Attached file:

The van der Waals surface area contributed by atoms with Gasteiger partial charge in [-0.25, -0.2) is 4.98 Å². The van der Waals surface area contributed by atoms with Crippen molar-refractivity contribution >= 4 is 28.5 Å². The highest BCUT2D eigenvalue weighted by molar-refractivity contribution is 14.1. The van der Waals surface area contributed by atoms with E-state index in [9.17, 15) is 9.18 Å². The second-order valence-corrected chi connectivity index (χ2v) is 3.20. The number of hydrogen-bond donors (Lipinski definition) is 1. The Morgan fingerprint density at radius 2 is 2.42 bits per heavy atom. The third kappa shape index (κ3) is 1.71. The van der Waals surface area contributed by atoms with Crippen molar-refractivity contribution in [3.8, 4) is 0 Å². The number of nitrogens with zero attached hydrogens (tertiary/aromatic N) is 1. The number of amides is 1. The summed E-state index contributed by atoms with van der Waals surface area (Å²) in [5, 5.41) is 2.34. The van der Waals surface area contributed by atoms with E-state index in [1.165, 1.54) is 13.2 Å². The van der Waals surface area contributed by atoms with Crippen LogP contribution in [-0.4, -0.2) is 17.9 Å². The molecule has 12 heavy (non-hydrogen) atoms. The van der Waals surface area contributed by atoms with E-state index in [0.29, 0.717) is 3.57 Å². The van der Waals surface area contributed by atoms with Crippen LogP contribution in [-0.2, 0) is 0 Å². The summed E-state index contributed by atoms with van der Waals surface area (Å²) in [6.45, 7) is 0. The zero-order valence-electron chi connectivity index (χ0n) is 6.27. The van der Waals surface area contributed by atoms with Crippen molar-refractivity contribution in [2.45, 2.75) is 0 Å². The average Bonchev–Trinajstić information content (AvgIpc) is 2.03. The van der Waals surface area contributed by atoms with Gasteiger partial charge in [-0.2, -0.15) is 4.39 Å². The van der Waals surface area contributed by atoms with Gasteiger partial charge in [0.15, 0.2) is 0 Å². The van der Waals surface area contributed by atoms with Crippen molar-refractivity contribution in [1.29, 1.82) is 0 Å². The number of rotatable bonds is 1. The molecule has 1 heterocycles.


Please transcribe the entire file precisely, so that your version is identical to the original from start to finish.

The van der Waals surface area contributed by atoms with Gasteiger partial charge in [-0.25, -0.2) is 4.98 Å². The van der Waals surface area contributed by atoms with Crippen molar-refractivity contribution >= 4 is 28.5 Å². The highest BCUT2D eigenvalue weighted by molar-refractivity contribution is 14.1. The van der Waals surface area contributed by atoms with E-state index in [9.17, 15) is 9.18 Å². The second-order valence-corrected chi connectivity index (χ2v) is 3.20. The number of hydrogen-bond donors (Lipinski definition) is 1. The Morgan fingerprint density at radius 2 is 2.42 bits per heavy atom. The third kappa shape index (κ3) is 1.71. The van der Waals surface area contributed by atoms with Crippen molar-refractivity contribution in [3.8, 4) is 0 Å². The number of nitrogens with zero attached hydrogens (tertiary/aromatic N) is 1. The number of amides is 1. The summed E-state index contributed by atoms with van der Waals surface area (Å²) in [5, 5.41) is 2.34. The van der Waals surface area contributed by atoms with E-state index in [1.165, 1.54) is 13.2 Å². The van der Waals surface area contributed by atoms with Crippen LogP contribution in [-0.4, -0.2) is 17.9 Å². The molecule has 12 heavy (non-hydrogen) atoms. The van der Waals surface area contributed by atoms with E-state index in [0.29, 0.717) is 3.57 Å². The van der Waals surface area contributed by atoms with Crippen LogP contribution in [-0.2, 0) is 0 Å². The summed E-state index contributed by atoms with van der Waals surface area (Å²) in [6.45, 7) is 0. The zero-order valence-electron chi connectivity index (χ0n) is 6.27. The van der Waals surface area contributed by atoms with Crippen molar-refractivity contribution in [2.45, 2.75) is 0 Å². The average Bonchev–Trinajstić information content (AvgIpc) is 2.03. The van der Waals surface area contributed by atoms with Gasteiger partial charge in [-0.2, -0.15) is 4.39 Å². The van der Waals surface area contributed by atoms with Gasteiger partial charge in [0.15, 0.2) is 0 Å². The van der Waals surface area contributed by atoms with Crippen molar-refractivity contribution in [1.29, 1.82) is 0 Å². The number of rotatable bonds is 1. The molecule has 1 heterocycles.